Medical Insurance describes the intake process using a decision tree model (pg. 79, Figure 3.1, Valerius, Bayes, Newby, & Blochowiak, 2014). The tree leads administration personnel through a list of questions to determine if the patient is a new patient or an established patient.
The first problem with this process is that some of the new patients are patients that have been seen at the practice. If an established patient has an appointment with a new specialist or sub-specialist that patient is registered as a new patient. The problem with this is describing these patients as new patients can lead to multiple patient records and lost data between physicians. If a patient for example, was seen in a large medical office that had several types of specialists and subspecialists creating a new patient chart for each visit to a new doctor or specialist would make it difficult to ensure that all files were updated. This would be particular important for a patient that was under more than one doctors care for more than one problem at a time. In cases where a patient had more than one problem, treatment for problem A could affect the treatment for problem B. It is important for doctors to know a patient’s complete history as well as current care when attempting to treat them.
Using a master patient index is the first step to removing the need for duplicate records. In a master patient index a patient is registered the first time they are seen at a practice and given a constant and unique patient identification number. “Master Patient Index’s ensure that every patient is represented only once, and with constant demographic identification, within all systems of hospital data” (Master Patient Index, 2011). The master patient index as well as the medical records also needs a system to control the circulation of paper files or electronic database.
A centralized medical records office would be the best way to control records (Green & Bowie, 2011). The medical records office would control the master patient index, which is never changed, so if a patient is absent from the practice for a number of years and returns their number could be found in the index. The centralized medical records office would also control the circulation of paper records. To release a record, the office would require a requisition for the record. Then records management would remove the record and replace it with an outcard and log the file back in when it was returned (Green & Bowie, 2011). In an electronic database system, records management would control entering the demographic data and the administration data as well as scanning any paper records into the electronic records (Green & Bowie, 2011).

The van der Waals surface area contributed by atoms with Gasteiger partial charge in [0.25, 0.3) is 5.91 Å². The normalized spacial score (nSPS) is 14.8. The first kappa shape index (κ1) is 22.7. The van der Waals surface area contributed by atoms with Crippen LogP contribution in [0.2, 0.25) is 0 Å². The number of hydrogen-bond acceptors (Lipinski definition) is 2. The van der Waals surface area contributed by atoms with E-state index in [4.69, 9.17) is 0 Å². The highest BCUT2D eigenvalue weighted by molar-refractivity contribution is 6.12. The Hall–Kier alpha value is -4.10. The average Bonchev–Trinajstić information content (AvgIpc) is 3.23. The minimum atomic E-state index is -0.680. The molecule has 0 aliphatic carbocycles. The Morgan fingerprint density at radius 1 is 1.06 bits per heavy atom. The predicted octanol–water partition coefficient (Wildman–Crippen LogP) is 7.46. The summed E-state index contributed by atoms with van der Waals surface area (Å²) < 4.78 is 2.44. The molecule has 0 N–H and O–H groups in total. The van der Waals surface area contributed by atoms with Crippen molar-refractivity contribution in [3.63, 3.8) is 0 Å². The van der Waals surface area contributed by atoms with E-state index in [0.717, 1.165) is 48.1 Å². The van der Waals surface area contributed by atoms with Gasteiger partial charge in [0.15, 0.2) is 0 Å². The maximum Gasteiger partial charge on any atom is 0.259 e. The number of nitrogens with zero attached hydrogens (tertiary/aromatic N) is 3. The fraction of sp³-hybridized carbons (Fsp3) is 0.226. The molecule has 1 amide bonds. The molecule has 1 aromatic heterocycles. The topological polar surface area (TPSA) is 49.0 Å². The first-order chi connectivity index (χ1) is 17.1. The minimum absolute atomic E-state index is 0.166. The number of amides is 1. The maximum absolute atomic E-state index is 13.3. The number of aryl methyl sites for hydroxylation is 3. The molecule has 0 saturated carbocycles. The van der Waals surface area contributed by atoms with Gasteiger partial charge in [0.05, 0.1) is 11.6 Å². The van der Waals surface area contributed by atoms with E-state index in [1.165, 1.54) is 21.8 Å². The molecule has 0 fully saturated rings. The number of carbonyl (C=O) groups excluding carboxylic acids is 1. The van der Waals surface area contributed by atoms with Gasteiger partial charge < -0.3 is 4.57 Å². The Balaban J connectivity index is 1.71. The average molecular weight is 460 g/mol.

In a practice where patients might see different specialists or subspecialists there are two options for organizing the patient record. The POR system where each new problem would be entered using the SOAP method: subject (problem), objective (observations of condition and test results), assessment (providers evaluation), and plan (the treatment plan) (Green & Bowie). The second option would be the SOR system where each source (provider, nurse, x-ray technician, lab technician, etc.), would group their entries together (Green & Bowie).
Considering Table 3.1in Medical Insurance the SOR system would probably be the best system for this organization. As this practice is used to organizing files specific to providers this system would be the most similar and thus the least confusing to change to. The SOR system would allow each specialist or subspecialist to easily identify ‘their’ section of the patient record as well as easily reference pertinent information. For instance, a new specialist needs to get lab work done to verify a chemical level before prescribing a particular medication. The specialist can easily access the lab technician’s results and see if the right test has been run recently. In a system where each new visit to a different specialist results in a new patient file, this information would be hard to cross reference.
Maintaining patient records in a centralized location also allows for better control of medical files. When multiple copies of a patient file are in circulation it becomes increasingly difficult to control the circulation and creates unnecessary possibilities for HIPPA violations. A Master Patient Index will also increase efficiency and patient care. According to Building a successful enterprise master patient index: a case study: “there are more overlap patient files than an organization usually perceives; an imprecise and incomplete base of demographic data will multiply the error rate for the enterprise” (Lenson, 1998). The master patient index ensures that patients are given a unique identification number only once, meaning there will never be multiple patient files for one patient. A centralized records management center ensures that there are not duplicate files due to decentralization.
Green, M. A. & Bowie, M. J. (2011). Essentials of health information management: Principles and practices (2nd ed.). Clifton Park, NY: Delmar, Cengage Language Lenson, C. M. (1998, August). Building a successful enterprise master patient index: a case study. Topics in health information management, 19(I), 66-71. http://www.ncbi.nlm.nih.gov/pubmed/10181913 Master Patient Index. (2012). In Search Health IT. Retrieved from http://searchhealthit.techtarget.com/definition/master-patient-index-MPI Valerius, J., Bayes, N., Newby, C., & Blochowiak, A. (2014). Medical insurance: An integrated claims process approach (6th ed.). Boston, MA: McGraw-Hill.
Green, M. A. & Bowie, M. J. (2011). Essentials of health information management: Principles and practices (2nd ed.). Clifton Park, NY: Delmar, Cengage Language